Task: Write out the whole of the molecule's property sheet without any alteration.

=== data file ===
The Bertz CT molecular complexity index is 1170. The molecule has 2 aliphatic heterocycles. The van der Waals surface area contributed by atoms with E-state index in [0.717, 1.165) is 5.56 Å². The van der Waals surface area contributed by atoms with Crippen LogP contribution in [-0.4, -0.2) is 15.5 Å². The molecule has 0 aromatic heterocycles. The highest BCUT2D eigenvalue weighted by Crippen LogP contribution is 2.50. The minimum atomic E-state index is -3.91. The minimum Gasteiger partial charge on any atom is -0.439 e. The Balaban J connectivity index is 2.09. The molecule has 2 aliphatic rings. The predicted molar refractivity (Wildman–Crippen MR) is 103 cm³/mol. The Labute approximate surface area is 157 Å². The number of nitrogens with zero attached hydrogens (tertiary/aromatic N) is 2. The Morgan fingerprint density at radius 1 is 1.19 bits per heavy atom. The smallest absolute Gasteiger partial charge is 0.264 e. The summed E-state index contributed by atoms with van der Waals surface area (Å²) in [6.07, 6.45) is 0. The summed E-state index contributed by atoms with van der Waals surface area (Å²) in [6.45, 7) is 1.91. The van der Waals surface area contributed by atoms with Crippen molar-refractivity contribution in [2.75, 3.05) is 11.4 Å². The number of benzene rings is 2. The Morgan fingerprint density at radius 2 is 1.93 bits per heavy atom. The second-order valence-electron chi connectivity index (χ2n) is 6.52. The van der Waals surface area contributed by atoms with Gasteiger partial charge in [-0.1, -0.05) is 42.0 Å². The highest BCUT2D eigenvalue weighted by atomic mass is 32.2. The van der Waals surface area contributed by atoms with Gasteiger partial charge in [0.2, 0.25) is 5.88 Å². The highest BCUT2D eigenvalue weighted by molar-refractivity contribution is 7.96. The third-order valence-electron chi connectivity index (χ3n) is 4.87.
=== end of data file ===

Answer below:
The Bertz CT molecular complexity index is 1170. The molecule has 2 aliphatic heterocycles. The van der Waals surface area contributed by atoms with E-state index in [0.717, 1.165) is 5.56 Å². The van der Waals surface area contributed by atoms with Crippen LogP contribution in [-0.4, -0.2) is 15.5 Å². The molecule has 0 aromatic heterocycles. The highest BCUT2D eigenvalue weighted by Crippen LogP contribution is 2.50. The minimum atomic E-state index is -3.91. The minimum Gasteiger partial charge on any atom is -0.439 e. The Balaban J connectivity index is 2.09. The molecule has 2 aliphatic rings. The predicted molar refractivity (Wildman–Crippen MR) is 103 cm³/mol. The Labute approximate surface area is 157 Å². The number of nitrogens with zero attached hydrogens (tertiary/aromatic N) is 2. The Morgan fingerprint density at radius 1 is 1.19 bits per heavy atom. The smallest absolute Gasteiger partial charge is 0.264 e. The summed E-state index contributed by atoms with van der Waals surface area (Å²) in [6.07, 6.45) is 0. The summed E-state index contributed by atoms with van der Waals surface area (Å²) in [6.45, 7) is 1.91. The van der Waals surface area contributed by atoms with Crippen molar-refractivity contribution in [2.75, 3.05) is 11.4 Å². The number of benzene rings is 2. The Morgan fingerprint density at radius 2 is 1.93 bits per heavy atom. The second-order valence-electron chi connectivity index (χ2n) is 6.52. The van der Waals surface area contributed by atoms with Gasteiger partial charge in [-0.1, -0.05) is 42.0 Å². The highest BCUT2D eigenvalue weighted by atomic mass is 32.2. The van der Waals surface area contributed by atoms with Gasteiger partial charge in [0.2, 0.25) is 5.88 Å². The highest BCUT2D eigenvalue weighted by molar-refractivity contribution is 7.96. The third-order valence-electron chi connectivity index (χ3n) is 4.87.